N.L. looking to license Airbnbs, other short-term tourism rentals

·4 min read
Martin Bureau/Getty Images
Martin Bureau/Getty Images

The government of Newfoundland and Labrador is looking to bring in new regulations to the tourism sector and make all short-term property rentals in the province — including Airbnb listings — register for a licence.

The Department of Tourism, Culture, Industry and Innovation has proposed amendments to provincial legislation in order to do so.

"We're going to be making some changes that will allow us to work with Airbnb and other operators like that, to bring the short-term accommodaters into better line with the current operators that we have that are licensed," Tourism Minister Bernard Davis said on Tuesday.

If the legislation passes, Davis said Airbnb operators will have to register with the province, and the government will work with Airbnb itself so the website only allows regulated hosts to post listings.

There will be no fees associated with registering, although a licence will give municipalities the opportunity to know who is operating in their jurisdictions, and tax accordingly.

"The benefit that it gives to the province is that it levels the playing field for those operators that are doing everything above the board, meaning they are licensed accommodaters," he said.

Davis said the issue isn't with Airbnb itself, noting there are many licensed properties across Newfoundland and Labrador which list rentals on its website.


But Davis said the government wants to ensure a certain level of quality across the board for visitors.

"We've developed a brand in this province that a lot of our operators and accommodaters have helped us develop, and we don't want that jeopardized by people having a bad experience because those operators are not licensed and don't provide that level of quality that we would like," he said.

A welcome change, a few questions

Hospitality Newfoundland and Labrador has been pushing for such changes for several years, to ensure unregulated Airbnb hosts have to follow the same rules as its regulated members.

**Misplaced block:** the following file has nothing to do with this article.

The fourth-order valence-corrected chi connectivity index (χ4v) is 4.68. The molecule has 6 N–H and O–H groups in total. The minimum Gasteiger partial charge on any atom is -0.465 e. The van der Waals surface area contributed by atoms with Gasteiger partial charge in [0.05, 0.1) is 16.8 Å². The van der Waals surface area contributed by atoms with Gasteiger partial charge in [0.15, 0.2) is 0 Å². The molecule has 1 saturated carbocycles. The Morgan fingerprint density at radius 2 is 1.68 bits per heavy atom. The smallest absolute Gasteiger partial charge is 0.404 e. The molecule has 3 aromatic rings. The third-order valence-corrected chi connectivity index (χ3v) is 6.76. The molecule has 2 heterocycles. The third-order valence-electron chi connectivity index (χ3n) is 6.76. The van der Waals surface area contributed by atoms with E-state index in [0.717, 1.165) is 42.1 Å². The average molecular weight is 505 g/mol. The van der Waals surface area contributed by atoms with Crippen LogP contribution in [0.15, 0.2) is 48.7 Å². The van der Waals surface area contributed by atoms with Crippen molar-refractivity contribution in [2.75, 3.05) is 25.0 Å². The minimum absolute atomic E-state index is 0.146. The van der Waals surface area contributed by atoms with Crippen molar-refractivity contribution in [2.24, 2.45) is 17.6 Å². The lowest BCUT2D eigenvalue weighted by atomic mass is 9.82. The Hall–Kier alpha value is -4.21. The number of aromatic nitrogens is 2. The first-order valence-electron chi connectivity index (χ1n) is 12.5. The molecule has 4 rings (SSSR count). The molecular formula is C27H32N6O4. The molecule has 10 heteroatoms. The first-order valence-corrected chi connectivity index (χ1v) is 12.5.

Chair Steve Denty told CBC News Tuesday's announcement is a positive step for the industry.

"Quality assurance, first and foremost, is number one for us. It's always an important part in the industry," Denty said.

Without proper regulations it is a buyer-beware situation, and there's less quality control. - John Norman

"As well as the economic support for communities, there's tax base there. There's a lot of things that legitimate professional tourism operators have been held to in terms of standards."

In Bonavista, a small town with a big tourism sector and many rental options, both regulated and not, the mayor is cautiously optimistic of the changes.

"Basically the devil is in the details. I'd like to see more details," John Norman told CBC Radio's St. John's Morning Show, wondering what paperwork will be involved and whether inspections will be part of the process.

Norman also runs several rental properties through his company Bonavista Living, and hopes the new rules create a better standard for unregulated rentals. He has felt the headache of meeting the requirements of building codes, Service NL, and other bodies in the past as he went down the licensing route.

"We have had to spend significant time and money to do this, and I've always been more than a little bit irritated that some can just open an accommodation and not have to jump through any of these hoops, while some of us who go through the registered route spend sometimes not just weeks and months but a couple of years getting all this work done to officially operate as a registered business," he said.

"Without proper regulations it is a buyer-beware situation, and there's less quality control," he said.

Heather Gillis/CBC
Heather Gillis/CBC

Airbnb operator gives OK

Some Airbnb hosts also welcome the changes.

Gordon Martin works with both licensed and unlicensed operators, and said a lot of hosts have been waiting for a more streamlined and modernized approach to regulations.

He also said moving away from the Canada Select model — a consumer rating program that provides travellers with a consistent standard of quality for accommodations — is a positive move. In Newfoundland and Labrador, accommodations needed one star under Canada Select to become licensed, a barrier that blocked some Airbnb hosts from doing so.

"The Airbnb operators throughout Newfoundland and Labrador, whether they're in the city or in rural Newfoundland, they provide a lot of value and benefit to the communities both in terms of bringing tourists into the small communities as well as keeping the money in those communities," Martin said.

Martin said most operators are looking forward to working with the provincial government on proposed changes, but one thing he doesn't want to see is Newfoundland and Labrador's approach scaled to a national level.

"Every province is different," he said. "But I think it should be in alignment with all other operators in the province."

The department is using public engagement to develop an online questionnaire for accommodation operators. Details on the engagement process will be available soon.

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